Post submitted by Noël Gordon, former HRC Senior Program Specialist for HIV Prevention and Health Equity.

Today marks National Latino AIDS Awareness Day, an opportunity to focus our attention on the impact of HIV and AIDS on Latino/as. 

A new report out of the Centers for Disease Control and Prevention (CDC) found that HIV disproportionately affects Latino/as. While they represent 17 percent of the U.S. population, in 2013, the rate of HIV diagnosis among Latino/as was nearly three times higher than that of non-Hispanic whites.

“While it’s encouraging to hear rates of HIV transmission have generally gone down in the Latino/a community, the fact remains that far too many Latino gay and bisexual men and Latina transgender women are struggling with this issue,” Marcos Garcia, Senior Program Manager of the HRC Health & Aging Program, said. “I hope Latino/as everywhere will join me in speaking up for our health and our community.”

Fast Facts:

  • While HIV diagnoses decreased among Latino adults and adolescents overall between 2008 and 2013, rates jumped three percent among Latino gay and bisexual men (CDC).

  • Latina women – especially trans Latina women – experience a much heavier HIV burden than their white and non-transgender counterparts (NCTE).

Prevention Challenges:

  • High prevalence rates - The comparatively large percentage of Latino/as living with HIV means that, as a group, we have a much greater chance of coming into contact with HIV, whether knowingly or not.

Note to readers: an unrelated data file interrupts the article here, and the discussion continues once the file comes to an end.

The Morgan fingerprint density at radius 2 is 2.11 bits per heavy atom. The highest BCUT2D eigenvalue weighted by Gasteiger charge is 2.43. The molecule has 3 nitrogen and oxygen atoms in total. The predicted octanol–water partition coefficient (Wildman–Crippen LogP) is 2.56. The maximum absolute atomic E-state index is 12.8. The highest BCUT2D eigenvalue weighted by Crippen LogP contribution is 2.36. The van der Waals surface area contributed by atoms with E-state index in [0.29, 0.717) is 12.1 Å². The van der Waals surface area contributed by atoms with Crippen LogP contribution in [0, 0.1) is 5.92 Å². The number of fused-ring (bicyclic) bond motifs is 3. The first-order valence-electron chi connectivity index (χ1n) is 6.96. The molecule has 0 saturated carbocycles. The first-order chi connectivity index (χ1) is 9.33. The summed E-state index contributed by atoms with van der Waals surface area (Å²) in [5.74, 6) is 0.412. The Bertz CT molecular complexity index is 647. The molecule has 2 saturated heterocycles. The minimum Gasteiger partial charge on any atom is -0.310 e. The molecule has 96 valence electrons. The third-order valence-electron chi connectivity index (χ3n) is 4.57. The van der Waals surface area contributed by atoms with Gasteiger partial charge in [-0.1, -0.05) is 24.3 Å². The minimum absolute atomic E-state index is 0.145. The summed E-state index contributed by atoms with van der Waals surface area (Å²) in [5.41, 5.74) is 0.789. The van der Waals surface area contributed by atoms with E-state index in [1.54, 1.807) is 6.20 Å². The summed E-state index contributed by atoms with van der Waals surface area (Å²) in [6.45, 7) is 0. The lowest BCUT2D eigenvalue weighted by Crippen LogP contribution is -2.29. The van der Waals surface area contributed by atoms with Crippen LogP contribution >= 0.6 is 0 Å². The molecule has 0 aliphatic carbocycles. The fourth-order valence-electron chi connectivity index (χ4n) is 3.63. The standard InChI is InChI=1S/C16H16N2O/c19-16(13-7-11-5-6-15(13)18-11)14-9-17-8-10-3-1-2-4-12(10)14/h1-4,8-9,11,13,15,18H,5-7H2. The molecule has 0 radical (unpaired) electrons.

• Cultural Factors - Traditional gender roles and cultural norms (e.g., "machismo," which stresses virility for Latino men, and "marianismo," which demands purity from Latina women) keeps some Latino/as from getting tested or treated for HIV in the first place.

  • Stigma and discrimination - Undocumented Latino/as may fear accessing HIV prevention or treatment services out of fear of disclosing their immigration status and facing possible deportation

Ways to Learn More and Get Involved:

HRC is committed to working with our allies, partners, members, and supporters to end the HIV epidemic and the stigma surrounding HIV. Click here to learn more, and join the conversation on social media using the hashtag #BeInTheKnow.


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